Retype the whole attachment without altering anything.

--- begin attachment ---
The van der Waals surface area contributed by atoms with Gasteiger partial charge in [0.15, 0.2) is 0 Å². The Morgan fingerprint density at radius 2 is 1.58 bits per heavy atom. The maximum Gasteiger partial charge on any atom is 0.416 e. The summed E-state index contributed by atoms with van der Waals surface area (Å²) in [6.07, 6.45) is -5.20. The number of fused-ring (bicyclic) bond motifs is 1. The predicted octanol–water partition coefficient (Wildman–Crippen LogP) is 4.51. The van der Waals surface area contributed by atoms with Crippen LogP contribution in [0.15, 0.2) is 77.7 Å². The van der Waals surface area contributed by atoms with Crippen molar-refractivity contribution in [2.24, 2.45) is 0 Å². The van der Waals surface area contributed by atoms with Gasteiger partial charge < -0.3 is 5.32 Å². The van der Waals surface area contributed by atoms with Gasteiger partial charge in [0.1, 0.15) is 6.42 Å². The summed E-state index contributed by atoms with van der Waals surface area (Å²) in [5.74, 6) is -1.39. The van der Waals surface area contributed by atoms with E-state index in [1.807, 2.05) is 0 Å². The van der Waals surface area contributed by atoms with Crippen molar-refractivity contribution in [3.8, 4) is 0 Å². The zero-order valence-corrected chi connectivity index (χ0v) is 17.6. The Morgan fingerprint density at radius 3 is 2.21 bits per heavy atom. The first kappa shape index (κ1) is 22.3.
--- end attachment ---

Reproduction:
The van der Waals surface area contributed by atoms with Gasteiger partial charge in [0.15, 0.2) is 0 Å². The Morgan fingerprint density at radius 2 is 1.58 bits per heavy atom. The maximum Gasteiger partial charge on any atom is 0.416 e. The summed E-state index contributed by atoms with van der Waals surface area (Å²) in [6.07, 6.45) is -5.20. The number of fused-ring (bicyclic) bond motifs is 1. The predicted octanol–water partition coefficient (Wildman–Crippen LogP) is 4.51. The van der Waals surface area contributed by atoms with Crippen LogP contribution in [0.15, 0.2) is 77.7 Å². The van der Waals surface area contributed by atoms with Crippen molar-refractivity contribution in [2.24, 2.45) is 0 Å². The van der Waals surface area contributed by atoms with Gasteiger partial charge < -0.3 is 5.32 Å². The van der Waals surface area contributed by atoms with Gasteiger partial charge in [0.1, 0.15) is 6.42 Å². The summed E-state index contributed by atoms with van der Waals surface area (Å²) in [5.74, 6) is -1.39. The van der Waals surface area contributed by atoms with E-state index in [1.807, 2.05) is 0 Å². The van der Waals surface area contributed by atoms with Crippen molar-refractivity contribution in [3.8, 4) is 0 Å². The zero-order valence-corrected chi connectivity index (χ0v) is 17.6. The Morgan fingerprint density at radius 3 is 2.21 bits per heavy atom. The first kappa shape index (κ1) is 22.3.